HAVANA TIMES, Feb. 27 – A black and white photo from the early 1980s shows us a group of Cuban youths confident of a seemingly imminent future.
Though this is not the first image in the documentary “Costas extrañas” (Strange Coasts) —directed by Dayron Porrúa and Eider Armus and competing in the 9th Exhibit of New Film Producers— it was the first one that caught my attention.
This 38-minute documentary is divided into two parts: “Euforia” and “Ecos.”
In the first part, a local group of amateur visual and theatrical artists, writers and art instructors recall with nostalgia the peak of the 80s cultural and artistic life in the municipality Nuevitas, in the eastern province of Camagüey.
It’s not necessary to be from Nuevitas or even to be an artist to understand and share that nostalgia. The 80s is a theme of melancholic conversation in our country. Those who weren’t born yet sometimes listen to people speaking about those years and think they’re exaggerating, or they detect a tone of sadness for having lost something that will never return.
It was not only the economic conditions of that time, but the sense of building something that everyone believed in…that we were going somewhere.
In the film, local artists discuss their euphoria, their achievements. The painters are all amateurs, because there was not (nor are there now) professional painters in Nuevitas .
The director of the gallery recounts how that institution was always full of works by area artists. They once even had an important group of painters called Despegue. Likewise, local writers were advised by two important nationally recognized writers; and in the Provincial Encounter of Literary Workshops, the municipality used to monopolize almost all the awards.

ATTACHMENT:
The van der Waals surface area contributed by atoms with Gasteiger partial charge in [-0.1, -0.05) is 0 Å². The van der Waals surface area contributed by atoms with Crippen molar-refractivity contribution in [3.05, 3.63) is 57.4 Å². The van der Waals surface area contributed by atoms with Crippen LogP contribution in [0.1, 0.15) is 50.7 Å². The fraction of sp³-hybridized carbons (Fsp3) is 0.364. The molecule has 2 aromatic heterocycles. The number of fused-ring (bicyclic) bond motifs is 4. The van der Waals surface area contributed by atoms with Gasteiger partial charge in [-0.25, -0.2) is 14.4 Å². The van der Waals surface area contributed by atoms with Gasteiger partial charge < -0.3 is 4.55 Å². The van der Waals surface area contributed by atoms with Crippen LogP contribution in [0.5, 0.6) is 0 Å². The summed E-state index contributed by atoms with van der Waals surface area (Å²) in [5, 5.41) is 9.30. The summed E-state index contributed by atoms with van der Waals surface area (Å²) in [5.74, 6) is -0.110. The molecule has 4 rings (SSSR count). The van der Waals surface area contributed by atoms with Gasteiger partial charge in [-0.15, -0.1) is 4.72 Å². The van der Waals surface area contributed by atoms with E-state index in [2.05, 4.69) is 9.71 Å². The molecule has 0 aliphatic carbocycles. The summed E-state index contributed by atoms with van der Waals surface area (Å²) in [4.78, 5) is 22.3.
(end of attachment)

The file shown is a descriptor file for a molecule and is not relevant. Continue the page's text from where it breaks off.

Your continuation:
In each factory existed a “cultural module” with all of the various artistic manifestations. These were assisted by instructors from the casa de cultura (cultural center). The existence of these modules was obligatory.
Though the fall of the socialist camp and the arrival of the Special Period affected artists in the municipality by making materials more difficult to obtain, the interviewees allow us to see that it wasn’t this that gradually caused the end of the cultural movement in Nuevitas, since they —especially the painters— sought out alternatives to confront the problem.
The second part, “Ecos” (Echoes), reveals the present devastation of cultural life in Nuevitas. The exhibition shows works mostly by artists from other municipalities and provinces, but only a small representation from the municipality, with these having been created by art instructors.
These teachers, according to an interviewee, have come to occupy the place of local artists, who no longer exist in the municipality. We also see the problems of this new generation of instructor-artists, their aspirations and the incomprehension of institutions and authorities.
The documentary ends with the photo that caught my attention at the beginning. It’s a reminder of that distant euphoria, of that future that seemed so close and so certain.